The Prague airport is looking for partners to help it develop some of the huge, empty tracts of land that surround it. Letiště Praha’s chairman Jiří Pos told E15 “Airport City” should be developed along the lines of those that have built around the Vienna and Amsterdam airports. The state-owned company is currently planning a CZK 30 billion expansion of Terminal II, so it needs to generate cash. Pos figures that by selling, renting or partnering with private investors on real estate developments, he can come up with some of the needed funds.
Along with services for logistics companies, E15 reports that the airport aims to build offices, hotels, congress centers and even health clinics and sports facilities. “In view of the large investments we’re planning for the airport’s infrastructure, we don’t want to bear the weight of these projects as well, especially since we don’t have the know-how for them,” says Pos. “That’s why we want to share them with partners.”
The problem is, thanks to a law from 2009, the airport doesn’t control the land around it. It’s all owned by the state. Which is why Pos is pushing for an amendment to the law that would specify which plots are owned by the state. And which ones he can use for investments. “We’re trying through the amendment to divide the airport into which parts are the actual airport and which parts are just additional land and real estate that can be managed more loosely,” he told E15.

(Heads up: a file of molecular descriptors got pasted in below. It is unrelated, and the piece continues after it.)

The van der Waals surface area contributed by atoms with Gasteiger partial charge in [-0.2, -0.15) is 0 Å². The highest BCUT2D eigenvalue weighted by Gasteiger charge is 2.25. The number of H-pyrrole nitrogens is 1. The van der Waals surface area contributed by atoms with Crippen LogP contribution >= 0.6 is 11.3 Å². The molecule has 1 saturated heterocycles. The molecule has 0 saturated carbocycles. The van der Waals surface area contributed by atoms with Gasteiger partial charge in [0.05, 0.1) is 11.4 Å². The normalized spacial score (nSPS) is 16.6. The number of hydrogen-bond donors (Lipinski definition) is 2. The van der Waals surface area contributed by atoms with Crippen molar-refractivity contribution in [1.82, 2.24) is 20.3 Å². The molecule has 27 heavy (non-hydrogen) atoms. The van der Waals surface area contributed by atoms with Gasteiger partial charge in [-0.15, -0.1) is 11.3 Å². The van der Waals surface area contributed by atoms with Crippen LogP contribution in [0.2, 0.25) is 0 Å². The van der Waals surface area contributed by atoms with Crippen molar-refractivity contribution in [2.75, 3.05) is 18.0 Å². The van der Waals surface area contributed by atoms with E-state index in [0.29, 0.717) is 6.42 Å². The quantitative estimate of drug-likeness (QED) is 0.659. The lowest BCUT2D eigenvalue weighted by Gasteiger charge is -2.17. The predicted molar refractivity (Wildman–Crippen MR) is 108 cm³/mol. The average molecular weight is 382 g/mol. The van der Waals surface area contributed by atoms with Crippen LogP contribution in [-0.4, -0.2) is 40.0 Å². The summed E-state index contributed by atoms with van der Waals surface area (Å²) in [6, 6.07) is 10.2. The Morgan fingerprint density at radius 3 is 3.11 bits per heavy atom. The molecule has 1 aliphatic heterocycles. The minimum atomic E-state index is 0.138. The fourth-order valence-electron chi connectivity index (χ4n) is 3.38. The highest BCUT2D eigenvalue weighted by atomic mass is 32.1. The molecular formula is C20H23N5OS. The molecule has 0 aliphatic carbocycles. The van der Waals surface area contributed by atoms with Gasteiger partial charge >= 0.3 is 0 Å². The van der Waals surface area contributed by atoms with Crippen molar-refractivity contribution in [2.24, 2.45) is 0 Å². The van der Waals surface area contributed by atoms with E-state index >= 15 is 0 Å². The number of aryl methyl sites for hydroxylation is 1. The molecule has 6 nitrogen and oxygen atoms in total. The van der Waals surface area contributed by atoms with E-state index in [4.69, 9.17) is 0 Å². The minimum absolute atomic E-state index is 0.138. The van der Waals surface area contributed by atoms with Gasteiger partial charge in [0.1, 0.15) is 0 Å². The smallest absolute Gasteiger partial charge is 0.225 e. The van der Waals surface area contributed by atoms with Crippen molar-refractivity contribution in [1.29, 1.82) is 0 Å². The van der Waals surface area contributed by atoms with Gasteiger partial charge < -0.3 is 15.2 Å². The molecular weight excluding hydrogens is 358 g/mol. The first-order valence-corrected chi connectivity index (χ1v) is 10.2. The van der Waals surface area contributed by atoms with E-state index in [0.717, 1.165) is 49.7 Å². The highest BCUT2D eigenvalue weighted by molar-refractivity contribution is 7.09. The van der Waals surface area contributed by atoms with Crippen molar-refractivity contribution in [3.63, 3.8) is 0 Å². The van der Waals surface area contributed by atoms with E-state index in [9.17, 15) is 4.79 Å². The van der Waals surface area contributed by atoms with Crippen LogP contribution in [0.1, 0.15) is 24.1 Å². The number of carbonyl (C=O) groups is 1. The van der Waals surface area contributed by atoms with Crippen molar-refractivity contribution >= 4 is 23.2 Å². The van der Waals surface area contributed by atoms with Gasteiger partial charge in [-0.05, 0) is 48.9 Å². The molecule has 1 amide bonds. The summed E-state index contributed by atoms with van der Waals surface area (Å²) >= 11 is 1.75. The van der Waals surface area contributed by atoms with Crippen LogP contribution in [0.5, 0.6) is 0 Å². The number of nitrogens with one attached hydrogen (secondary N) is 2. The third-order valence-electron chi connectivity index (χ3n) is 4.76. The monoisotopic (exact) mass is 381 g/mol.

“This type of space around transportation hubs are exceptionally attractive for development,” E15 quotes Zdenka Klapalová (Knight Frank) as saying. “They create a concentration of users, visitors and travelers that appreciate the services and a wide variety of opportunities. In particular, logistics around an airport can expect to pay the highest rent in the sector.”
Prague airport will top out at 13.6 million passengers this year, roughly 80% of the number it handled in 2019. It won’t get back to 100% until 2026, in part because the world’s biggest airlines are concentrating on re-establishing their primary routes. Pre-Covid and before the hot war in Ukraine, Prague was trying to become a transit hub on the back of ČSA’s expansion in the Far East and Russia. Following the collapse of ČSA, Prague will have to depend on the city’s attractiveness as a destination for growth (along with the growing Czech appetite for travel). Warsaw’s plans for the massive new Solidarity airport won’t be competition for Prague, but rather for Vienna, Frankfurt and Munich.
Also in ThePrime